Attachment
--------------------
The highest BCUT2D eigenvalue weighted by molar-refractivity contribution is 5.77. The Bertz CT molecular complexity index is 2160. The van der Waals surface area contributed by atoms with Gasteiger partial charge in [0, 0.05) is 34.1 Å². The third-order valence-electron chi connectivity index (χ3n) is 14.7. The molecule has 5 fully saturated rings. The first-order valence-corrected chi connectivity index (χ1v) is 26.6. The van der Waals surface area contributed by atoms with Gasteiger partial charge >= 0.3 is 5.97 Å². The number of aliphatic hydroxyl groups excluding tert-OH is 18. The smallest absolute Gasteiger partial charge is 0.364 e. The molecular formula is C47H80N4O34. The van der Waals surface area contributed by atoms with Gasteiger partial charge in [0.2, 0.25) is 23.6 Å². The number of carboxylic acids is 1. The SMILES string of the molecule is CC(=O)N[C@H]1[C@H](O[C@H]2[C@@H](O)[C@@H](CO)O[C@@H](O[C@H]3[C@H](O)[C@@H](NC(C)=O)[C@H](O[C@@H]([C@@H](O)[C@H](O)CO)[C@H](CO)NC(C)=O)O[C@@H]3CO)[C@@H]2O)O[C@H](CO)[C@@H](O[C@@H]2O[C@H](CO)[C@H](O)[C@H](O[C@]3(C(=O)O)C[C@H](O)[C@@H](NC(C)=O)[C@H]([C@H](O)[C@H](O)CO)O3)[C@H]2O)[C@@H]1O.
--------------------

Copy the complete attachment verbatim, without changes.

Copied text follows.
The highest BCUT2D eigenvalue weighted by molar-refractivity contribution is 5.77. The Bertz CT molecular complexity index is 2160. The van der Waals surface area contributed by atoms with Gasteiger partial charge in [0, 0.05) is 34.1 Å². The third-order valence-electron chi connectivity index (χ3n) is 14.7. The molecule has 5 fully saturated rings. The first-order valence-corrected chi connectivity index (χ1v) is 26.6. The van der Waals surface area contributed by atoms with Gasteiger partial charge >= 0.3 is 5.97 Å². The number of aliphatic hydroxyl groups excluding tert-OH is 18. The smallest absolute Gasteiger partial charge is 0.364 e. The molecular formula is C47H80N4O34. The van der Waals surface area contributed by atoms with Gasteiger partial charge in [0.2, 0.25) is 23.6 Å². The number of carboxylic acids is 1. The SMILES string of the molecule is CC(=O)N[C@H]1[C@H](O[C@H]2[C@@H](O)[C@@H](CO)O[C@@H](O[C@H]3[C@H](O)[C@@H](NC(C)=O)[C@H](O[C@@H]([C@@H](O)[C@H](O)CO)[C@H](CO)NC(C)=O)O[C@@H]3CO)[C@@H]2O)O[C@H](CO)[C@@H](O[C@@H]2O[C@H](CO)[C@H](O)[C@H](O[C@]3(C(=O)O)C[C@H](O)[C@@H](NC(C)=O)[C@H]([C@H](O)[C@H](O)CO)O3)[C@H]2O)[C@@H]1O.